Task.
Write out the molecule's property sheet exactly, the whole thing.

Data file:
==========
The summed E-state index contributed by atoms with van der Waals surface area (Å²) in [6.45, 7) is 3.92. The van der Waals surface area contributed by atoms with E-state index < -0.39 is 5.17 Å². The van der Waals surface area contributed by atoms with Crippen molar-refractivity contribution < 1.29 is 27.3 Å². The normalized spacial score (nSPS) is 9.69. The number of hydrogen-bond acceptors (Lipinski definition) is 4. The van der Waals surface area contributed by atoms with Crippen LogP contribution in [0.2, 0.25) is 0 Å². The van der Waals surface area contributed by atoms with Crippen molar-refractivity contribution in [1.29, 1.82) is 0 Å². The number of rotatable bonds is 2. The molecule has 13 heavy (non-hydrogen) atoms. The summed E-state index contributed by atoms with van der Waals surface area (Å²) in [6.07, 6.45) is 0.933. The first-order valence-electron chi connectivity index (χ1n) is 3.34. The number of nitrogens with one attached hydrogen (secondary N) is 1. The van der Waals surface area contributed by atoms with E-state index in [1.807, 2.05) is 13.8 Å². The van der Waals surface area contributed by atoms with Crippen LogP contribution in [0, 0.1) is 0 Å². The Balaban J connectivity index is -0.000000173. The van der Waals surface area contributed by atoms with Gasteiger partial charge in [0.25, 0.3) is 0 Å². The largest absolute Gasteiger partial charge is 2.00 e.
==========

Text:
The summed E-state index contributed by atoms with van der Waals surface area (Å²) in [6.45, 7) is 3.92. The van der Waals surface area contributed by atoms with E-state index < -0.39 is 5.17 Å². The van der Waals surface area contributed by atoms with Crippen molar-refractivity contribution < 1.29 is 27.3 Å². The normalized spacial score (nSPS) is 9.69. The number of hydrogen-bond acceptors (Lipinski definition) is 4. The van der Waals surface area contributed by atoms with Crippen LogP contribution in [0.2, 0.25) is 0 Å². The van der Waals surface area contributed by atoms with Crippen molar-refractivity contribution in [1.29, 1.82) is 0 Å². The number of rotatable bonds is 2. The molecule has 13 heavy (non-hydrogen) atoms. The summed E-state index contributed by atoms with van der Waals surface area (Å²) in [6.07, 6.45) is 0.933. The first-order valence-electron chi connectivity index (χ1n) is 3.34. The number of nitrogens with one attached hydrogen (secondary N) is 1. The van der Waals surface area contributed by atoms with E-state index in [1.807, 2.05) is 13.8 Å². The van der Waals surface area contributed by atoms with Crippen LogP contribution in [0, 0.1) is 0 Å². The Balaban J connectivity index is -0.000000173. The van der Waals surface area contributed by atoms with Gasteiger partial charge in [0.25, 0.3) is 0 Å². The largest absolute Gasteiger partial charge is 2.00 e.